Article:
By Jerry Kane
Nebraska Game and Parks Commission
Whether you intend to release a fish you catch or you plan to legally keep it, the fish should be handled properly. For the fish’s sake – and yours.
Any caught fish that you do not intend to keep should be returned to the water immediately with as little stress to the fish as possible.
That means minimal handling of the fish.
One thing can make handling fish challenging: Fish are slimy, potentially making grasping and holding them difficult. A fish’s coat of slime is what protects it from diseases and parasites. The more a fish is handled, the more its protective slime coat is compromised. The best way to release a fish without causing damage to it is to remove the hook and release the fish while in the water. There is another option.
Take an old kitchen towel with you fishing and soak it. When you catch a fish, cradle the fish in that wet towel. It not only will let you get a good grasp on the fish and prevent possible punctures from fish spines, but it will protect the fish and its slime coat. Remove the hook while holding the fish and then release the fish back into the water.
For removing hooks from fish, use needle-nose pliers or forceps. If you plan on releasing all your fish, use the pliers to bend down the barb on the point, making hook removal easier.
Another tool you can use is a net made of fish-friendly material that minimize stress on fish. “The best fish handling is to keep a fish in the water as much as possible,” according to Daryl Bauer, fisheries outreach program manager for the Nebraska Game and Parks Commission. “Keep the fish in the water, handle them in the water, remove hooks, snap a photo, let ’em go.”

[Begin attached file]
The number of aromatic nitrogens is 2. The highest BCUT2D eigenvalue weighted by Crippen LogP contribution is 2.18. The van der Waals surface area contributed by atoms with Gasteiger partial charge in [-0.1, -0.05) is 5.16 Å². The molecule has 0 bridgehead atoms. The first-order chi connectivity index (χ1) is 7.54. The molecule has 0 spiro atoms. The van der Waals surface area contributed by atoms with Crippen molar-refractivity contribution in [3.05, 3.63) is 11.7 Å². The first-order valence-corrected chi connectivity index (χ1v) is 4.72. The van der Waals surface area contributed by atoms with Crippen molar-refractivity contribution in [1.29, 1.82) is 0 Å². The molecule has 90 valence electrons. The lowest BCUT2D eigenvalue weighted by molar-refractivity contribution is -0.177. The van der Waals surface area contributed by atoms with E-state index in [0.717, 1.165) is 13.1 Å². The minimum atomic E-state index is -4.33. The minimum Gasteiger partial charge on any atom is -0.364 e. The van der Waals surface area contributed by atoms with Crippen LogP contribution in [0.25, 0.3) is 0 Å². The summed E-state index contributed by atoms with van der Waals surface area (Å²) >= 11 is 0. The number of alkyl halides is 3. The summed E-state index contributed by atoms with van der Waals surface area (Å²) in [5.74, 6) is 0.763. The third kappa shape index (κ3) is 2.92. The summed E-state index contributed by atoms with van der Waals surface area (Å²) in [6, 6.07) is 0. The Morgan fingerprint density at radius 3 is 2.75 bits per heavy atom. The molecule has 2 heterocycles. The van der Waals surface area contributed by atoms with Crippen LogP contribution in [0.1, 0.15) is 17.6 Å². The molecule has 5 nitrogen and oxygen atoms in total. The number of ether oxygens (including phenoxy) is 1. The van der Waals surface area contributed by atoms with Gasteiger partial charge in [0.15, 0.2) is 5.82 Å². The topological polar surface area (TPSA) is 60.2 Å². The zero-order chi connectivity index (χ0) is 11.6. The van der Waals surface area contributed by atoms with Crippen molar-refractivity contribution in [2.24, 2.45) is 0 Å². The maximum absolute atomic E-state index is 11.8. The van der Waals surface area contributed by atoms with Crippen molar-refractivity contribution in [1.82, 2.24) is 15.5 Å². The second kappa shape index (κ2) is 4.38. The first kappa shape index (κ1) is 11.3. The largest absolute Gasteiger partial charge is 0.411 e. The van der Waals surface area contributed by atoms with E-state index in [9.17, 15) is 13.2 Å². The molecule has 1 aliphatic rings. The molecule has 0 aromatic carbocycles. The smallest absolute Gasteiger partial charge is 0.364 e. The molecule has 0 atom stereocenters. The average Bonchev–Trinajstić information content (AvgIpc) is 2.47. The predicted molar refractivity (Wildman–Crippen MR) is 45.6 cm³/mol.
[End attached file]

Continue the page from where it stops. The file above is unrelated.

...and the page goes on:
On the other hand, if you want to harvest some fish for a meal, there are ways to handle that. A bucket of water or stringer will keep fish for a short time, otherwise take a cooler of ice to the lake. Place the caught fish on ice immediately.
“Fish are a perishable food product and the quality of the meal is only as good as the handling of the fish after the catch,” said Larry Pape, aquatic education specialist Game and Parks. “If possible, fish should be kept alive until just before cleaning.”
If you are just getting into fishing and want more details on planning a fishing adventure, a helpful resource for all things beginner is Game and Parks’ Going Fishing Guide, available at OutdoorNEbraska.gov/howtofish.
If you want to take a new angler fishing and become eligible to win prizes, register for the Take ’em Fishing Challenge at OutdoorNebraska.org, where fishing permits also are available for purchase.